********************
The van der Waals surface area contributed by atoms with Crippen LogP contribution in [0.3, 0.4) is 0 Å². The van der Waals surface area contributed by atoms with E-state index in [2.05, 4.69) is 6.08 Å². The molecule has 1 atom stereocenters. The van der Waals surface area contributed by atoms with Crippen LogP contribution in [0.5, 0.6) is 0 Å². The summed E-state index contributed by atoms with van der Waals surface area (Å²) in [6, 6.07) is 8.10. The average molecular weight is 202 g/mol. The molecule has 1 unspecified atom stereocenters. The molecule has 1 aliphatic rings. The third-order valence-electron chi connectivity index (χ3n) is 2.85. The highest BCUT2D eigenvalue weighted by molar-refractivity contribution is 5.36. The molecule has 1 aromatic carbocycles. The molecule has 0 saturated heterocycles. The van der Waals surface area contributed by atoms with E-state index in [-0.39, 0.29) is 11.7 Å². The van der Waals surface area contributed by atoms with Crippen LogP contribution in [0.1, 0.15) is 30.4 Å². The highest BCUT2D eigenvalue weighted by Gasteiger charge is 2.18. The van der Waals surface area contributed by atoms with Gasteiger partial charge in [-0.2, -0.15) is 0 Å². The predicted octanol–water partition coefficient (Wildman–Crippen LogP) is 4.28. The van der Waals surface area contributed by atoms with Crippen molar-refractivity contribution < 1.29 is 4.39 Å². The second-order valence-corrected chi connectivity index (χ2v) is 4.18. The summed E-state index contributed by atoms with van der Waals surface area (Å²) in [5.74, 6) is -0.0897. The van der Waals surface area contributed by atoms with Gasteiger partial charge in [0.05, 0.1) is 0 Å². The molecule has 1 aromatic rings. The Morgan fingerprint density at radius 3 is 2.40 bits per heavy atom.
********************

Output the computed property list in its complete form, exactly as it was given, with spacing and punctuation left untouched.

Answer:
The van der Waals surface area contributed by atoms with Crippen LogP contribution in [0.3, 0.4) is 0 Å². The van der Waals surface area contributed by atoms with E-state index in [2.05, 4.69) is 6.08 Å². The molecule has 1 atom stereocenters. The van der Waals surface area contributed by atoms with Crippen LogP contribution in [0.5, 0.6) is 0 Å². The summed E-state index contributed by atoms with van der Waals surface area (Å²) in [6, 6.07) is 8.10. The average molecular weight is 202 g/mol. The molecule has 1 unspecified atom stereocenters. The molecule has 1 aliphatic rings. The third-order valence-electron chi connectivity index (χ3n) is 2.85. The highest BCUT2D eigenvalue weighted by molar-refractivity contribution is 5.36. The molecule has 1 aromatic carbocycles. The molecule has 0 saturated heterocycles. The van der Waals surface area contributed by atoms with E-state index in [-0.39, 0.29) is 11.7 Å². The van der Waals surface area contributed by atoms with Crippen LogP contribution in [0.1, 0.15) is 30.4 Å². The highest BCUT2D eigenvalue weighted by Gasteiger charge is 2.18. The van der Waals surface area contributed by atoms with Gasteiger partial charge in [-0.2, -0.15) is 0 Å². The predicted octanol–water partition coefficient (Wildman–Crippen LogP) is 4.28. The van der Waals surface area contributed by atoms with Crippen molar-refractivity contribution < 1.29 is 4.39 Å². The second-order valence-corrected chi connectivity index (χ2v) is 4.18. The summed E-state index contributed by atoms with van der Waals surface area (Å²) in [5.74, 6) is -0.0897. The van der Waals surface area contributed by atoms with Gasteiger partial charge in [0.05, 0.1) is 0 Å². The molecule has 1 aromatic rings. The Morgan fingerprint density at radius 3 is 2.40 bits per heavy atom.